One…Two…Three…Flex | Article

If you’re contemplating an IT outsourcing relationship, forget about the 10-year, fixed-price arrangements of the past. Those cash cow deals have been butchered by the pace of technological change. Today, the successful deals that are being carved out rely heavily on flexibility and mutual respect for objectives and business realities, according to Jeff Rich, president and chief operating officer for Affiliated Computer Service (ACS).

“We need to improve our levels of service continuously if we’re going to maximize our long-term relationships,” said Rich. “If we don’t provide the flexibility that our clients need to deal with their business realities, we aren’t going to have that relationship for long.”

Flexibility begins in the planning stage. Rich said his company actively participates in its clients’ planning processes.

“Proactive planning and constant communication are crucial elements of a successful outsourcing relationship,” he said.

The outsourcer needs to bring to the table practical knowledge and experience for clients who are coping with the rapid pace of technology. “The more technologies and service models you have real life experience with, the better,” said Rich. But that’s only one piece of the puzzle. Equally important is having in place a method of measuring quality of service and the success of the client.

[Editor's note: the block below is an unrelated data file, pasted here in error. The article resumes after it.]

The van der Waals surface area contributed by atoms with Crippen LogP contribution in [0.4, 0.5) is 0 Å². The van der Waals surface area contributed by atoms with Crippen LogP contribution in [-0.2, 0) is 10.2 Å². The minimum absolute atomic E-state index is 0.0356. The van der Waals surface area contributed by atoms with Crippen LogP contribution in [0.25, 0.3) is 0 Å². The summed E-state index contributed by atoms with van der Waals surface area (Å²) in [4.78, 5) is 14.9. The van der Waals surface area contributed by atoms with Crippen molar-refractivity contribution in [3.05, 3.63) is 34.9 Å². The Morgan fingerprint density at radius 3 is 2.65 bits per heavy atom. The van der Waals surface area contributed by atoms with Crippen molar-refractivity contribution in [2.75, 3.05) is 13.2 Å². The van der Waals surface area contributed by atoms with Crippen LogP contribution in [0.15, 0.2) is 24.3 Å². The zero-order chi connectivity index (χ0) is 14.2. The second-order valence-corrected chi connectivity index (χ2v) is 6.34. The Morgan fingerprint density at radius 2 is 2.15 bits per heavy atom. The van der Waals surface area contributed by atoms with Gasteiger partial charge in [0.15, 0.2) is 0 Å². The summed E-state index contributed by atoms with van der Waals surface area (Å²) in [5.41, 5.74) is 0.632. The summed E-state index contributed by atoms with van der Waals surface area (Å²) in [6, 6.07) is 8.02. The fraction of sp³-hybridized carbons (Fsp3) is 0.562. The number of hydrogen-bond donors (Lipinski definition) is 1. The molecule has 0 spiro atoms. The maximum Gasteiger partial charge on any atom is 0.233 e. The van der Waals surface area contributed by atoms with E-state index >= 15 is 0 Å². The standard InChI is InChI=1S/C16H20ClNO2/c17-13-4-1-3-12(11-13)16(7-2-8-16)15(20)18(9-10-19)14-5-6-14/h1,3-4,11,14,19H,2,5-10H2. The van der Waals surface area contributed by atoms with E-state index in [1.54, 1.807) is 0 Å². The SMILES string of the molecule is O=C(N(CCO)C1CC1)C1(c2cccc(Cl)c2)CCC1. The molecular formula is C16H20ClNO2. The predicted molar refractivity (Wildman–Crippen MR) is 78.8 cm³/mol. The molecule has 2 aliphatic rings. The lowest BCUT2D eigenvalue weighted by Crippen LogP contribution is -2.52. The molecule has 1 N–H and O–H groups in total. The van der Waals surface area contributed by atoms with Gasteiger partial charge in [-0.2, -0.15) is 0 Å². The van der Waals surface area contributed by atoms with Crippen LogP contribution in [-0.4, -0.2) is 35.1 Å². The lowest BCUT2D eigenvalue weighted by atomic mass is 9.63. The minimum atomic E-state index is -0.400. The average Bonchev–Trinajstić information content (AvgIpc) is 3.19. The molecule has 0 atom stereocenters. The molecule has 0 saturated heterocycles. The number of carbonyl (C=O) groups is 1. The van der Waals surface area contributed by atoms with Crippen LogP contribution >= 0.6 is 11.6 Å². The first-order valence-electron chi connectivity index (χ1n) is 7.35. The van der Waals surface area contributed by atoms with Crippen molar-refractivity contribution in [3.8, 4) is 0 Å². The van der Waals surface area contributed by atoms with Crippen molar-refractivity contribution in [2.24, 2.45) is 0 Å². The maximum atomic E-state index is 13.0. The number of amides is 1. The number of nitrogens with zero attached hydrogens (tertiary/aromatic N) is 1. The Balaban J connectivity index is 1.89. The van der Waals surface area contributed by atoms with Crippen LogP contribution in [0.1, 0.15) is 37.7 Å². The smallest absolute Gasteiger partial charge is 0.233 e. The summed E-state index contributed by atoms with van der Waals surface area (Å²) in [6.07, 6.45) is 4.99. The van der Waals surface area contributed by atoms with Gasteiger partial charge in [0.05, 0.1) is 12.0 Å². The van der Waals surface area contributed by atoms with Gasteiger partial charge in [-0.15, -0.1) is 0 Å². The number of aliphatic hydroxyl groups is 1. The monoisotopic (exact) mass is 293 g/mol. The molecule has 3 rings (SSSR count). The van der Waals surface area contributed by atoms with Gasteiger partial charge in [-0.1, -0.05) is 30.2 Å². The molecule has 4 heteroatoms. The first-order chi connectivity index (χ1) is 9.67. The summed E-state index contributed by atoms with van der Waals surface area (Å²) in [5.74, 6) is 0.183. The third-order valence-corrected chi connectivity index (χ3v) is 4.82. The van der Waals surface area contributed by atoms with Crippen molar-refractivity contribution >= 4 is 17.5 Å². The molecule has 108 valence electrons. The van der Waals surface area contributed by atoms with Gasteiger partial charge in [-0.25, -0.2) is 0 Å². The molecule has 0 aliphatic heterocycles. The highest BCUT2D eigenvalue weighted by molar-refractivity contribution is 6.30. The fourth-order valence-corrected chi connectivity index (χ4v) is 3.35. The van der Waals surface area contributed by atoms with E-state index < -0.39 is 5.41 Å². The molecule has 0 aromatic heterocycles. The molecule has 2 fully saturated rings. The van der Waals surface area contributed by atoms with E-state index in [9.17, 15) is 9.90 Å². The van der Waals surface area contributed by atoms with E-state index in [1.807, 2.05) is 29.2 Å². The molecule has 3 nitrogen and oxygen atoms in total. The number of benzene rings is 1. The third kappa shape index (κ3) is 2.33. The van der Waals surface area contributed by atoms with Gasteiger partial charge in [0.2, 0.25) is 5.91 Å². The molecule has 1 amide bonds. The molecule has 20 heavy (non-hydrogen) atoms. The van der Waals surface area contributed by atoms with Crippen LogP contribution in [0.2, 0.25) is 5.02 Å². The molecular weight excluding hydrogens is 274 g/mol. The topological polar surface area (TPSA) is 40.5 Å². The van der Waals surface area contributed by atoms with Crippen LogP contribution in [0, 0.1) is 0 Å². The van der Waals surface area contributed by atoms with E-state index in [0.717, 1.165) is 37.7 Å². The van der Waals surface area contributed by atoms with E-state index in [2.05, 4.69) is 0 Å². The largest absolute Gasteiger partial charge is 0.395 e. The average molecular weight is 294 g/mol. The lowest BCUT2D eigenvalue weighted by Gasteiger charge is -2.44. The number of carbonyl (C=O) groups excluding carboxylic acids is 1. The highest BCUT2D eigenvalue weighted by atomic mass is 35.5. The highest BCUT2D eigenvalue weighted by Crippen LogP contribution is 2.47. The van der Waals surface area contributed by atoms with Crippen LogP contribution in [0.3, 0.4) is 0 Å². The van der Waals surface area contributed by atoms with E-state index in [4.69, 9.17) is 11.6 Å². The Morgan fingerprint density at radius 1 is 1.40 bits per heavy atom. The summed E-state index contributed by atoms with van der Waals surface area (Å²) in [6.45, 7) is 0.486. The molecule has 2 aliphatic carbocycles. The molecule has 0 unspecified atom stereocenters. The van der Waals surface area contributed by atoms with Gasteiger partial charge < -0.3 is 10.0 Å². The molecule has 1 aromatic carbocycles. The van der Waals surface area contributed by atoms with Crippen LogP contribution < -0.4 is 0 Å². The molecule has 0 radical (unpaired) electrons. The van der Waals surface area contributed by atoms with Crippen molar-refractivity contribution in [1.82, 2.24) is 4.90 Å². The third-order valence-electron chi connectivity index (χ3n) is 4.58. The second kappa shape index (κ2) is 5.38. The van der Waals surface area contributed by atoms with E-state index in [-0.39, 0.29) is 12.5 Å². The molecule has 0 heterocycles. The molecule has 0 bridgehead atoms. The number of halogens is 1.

“Our service level performance is measured everyday, using metrics that are important and unique to each client,” said Rich. “We also survey our clients regularly and set up independent feedback loops through our account management structure and regular executive contacts.”

When planning identifies an outsourcer with the knowledge and experience to meet the pace of technological change, clear channels of communication are established, and service levels are measured, the stage is set for success. The final element is flexibility.

“Our current contracts have a lot of flexibility built into their structure,” said Rich. “We offer our clients the ability to react more quickly to changes in their business environment than they could if they still had an in-house infrastructure.”

Lessons from the Outsourcing Primer:

  • The pace of technological change requires flexible outsourcing agreements.
  • Outsourcers should have practical knowledge and experience with diverse technologies and service models.
  • Arrangements should include some method of measuring value.


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